You can turn off indexing only for files in certain locations also. To do this, type index in the Windows 10 search box and click the Indexing Options result that appears. The Indexing Options page of the Control Panel appears. Click the Modify button, and you'll see a list of locations that are being indexed, such as Microsoft Outlook, your personal files, and so on. Uncheck the box next to any location, and it will no longer be indexed.

5. Clean out your hard disk

If you've got a overstuffed hard disk filled with files you don't need, that could be slowing down your PC. Cleaning it out can give you a speed boost. Windows 10 has a surprisingly useful built-in tool for doing this called Storage Sense. Go to Settings > System > Storage and at the top of the screen, move the toggle from Off to On. When you do this, Windows continuously monitors your PC and deletes old junk files you no longer need — temporary files, files in the Downloads folder that haven't been changed in a month, and old Recycle Bin files.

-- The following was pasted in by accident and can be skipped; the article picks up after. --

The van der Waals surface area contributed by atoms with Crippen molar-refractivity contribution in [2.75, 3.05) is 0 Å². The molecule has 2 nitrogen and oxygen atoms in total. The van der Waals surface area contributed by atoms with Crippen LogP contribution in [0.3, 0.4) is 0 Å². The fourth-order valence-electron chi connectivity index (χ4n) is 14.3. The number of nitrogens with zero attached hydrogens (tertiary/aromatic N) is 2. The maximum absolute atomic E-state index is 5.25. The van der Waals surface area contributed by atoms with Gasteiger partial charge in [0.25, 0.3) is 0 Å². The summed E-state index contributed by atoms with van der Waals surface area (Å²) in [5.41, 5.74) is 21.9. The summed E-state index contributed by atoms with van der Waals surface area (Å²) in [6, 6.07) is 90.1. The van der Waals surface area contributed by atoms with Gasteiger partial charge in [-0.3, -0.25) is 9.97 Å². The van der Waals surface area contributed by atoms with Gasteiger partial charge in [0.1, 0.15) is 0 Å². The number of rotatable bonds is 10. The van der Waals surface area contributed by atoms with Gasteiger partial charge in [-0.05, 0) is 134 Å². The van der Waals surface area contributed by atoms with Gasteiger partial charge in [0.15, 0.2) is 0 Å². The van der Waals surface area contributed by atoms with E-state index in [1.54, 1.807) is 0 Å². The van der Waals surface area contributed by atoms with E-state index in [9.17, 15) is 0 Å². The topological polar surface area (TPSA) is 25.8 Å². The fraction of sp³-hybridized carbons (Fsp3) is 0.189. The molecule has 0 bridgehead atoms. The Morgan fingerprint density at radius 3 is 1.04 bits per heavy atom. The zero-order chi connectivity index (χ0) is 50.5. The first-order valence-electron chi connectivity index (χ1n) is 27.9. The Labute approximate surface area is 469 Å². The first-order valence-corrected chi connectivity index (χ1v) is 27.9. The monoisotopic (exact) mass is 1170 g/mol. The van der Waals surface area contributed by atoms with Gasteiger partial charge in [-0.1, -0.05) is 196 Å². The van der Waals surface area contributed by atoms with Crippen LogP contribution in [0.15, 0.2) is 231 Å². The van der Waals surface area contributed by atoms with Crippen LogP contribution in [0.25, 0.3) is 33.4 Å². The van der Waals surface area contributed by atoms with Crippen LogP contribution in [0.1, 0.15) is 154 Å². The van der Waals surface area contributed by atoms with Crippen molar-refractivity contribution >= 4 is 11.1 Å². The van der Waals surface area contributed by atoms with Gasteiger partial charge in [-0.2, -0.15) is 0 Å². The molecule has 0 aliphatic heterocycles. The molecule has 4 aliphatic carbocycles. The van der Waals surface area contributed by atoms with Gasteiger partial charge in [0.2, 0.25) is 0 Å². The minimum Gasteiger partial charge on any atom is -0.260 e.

You can customize how Storage Sense works and also use it to free up even more space than it normally would. Underneath Storage Sense, click "Configure Storage Sense or run it now." From the screen that appears, you can change how often Storage Sense deletes files (every day, every week, every month, or when your storage space gets low).

You can also tell Storage Sense to delete files in your Download folder, depending on how long they've been there, and set how long to wait to delete files in the Recycle Bin automatically. You can also have Storage Sense move files from your PC to the cloud in Microsoft's OneDrive cloud storage if they're not opened for a certain amount of time (every day, or every 14 days, 30 days, or 60 days).

We hope these tips help you work smarter and easier from home. If you need assistance, please reach out to us at support@icxmsp.com.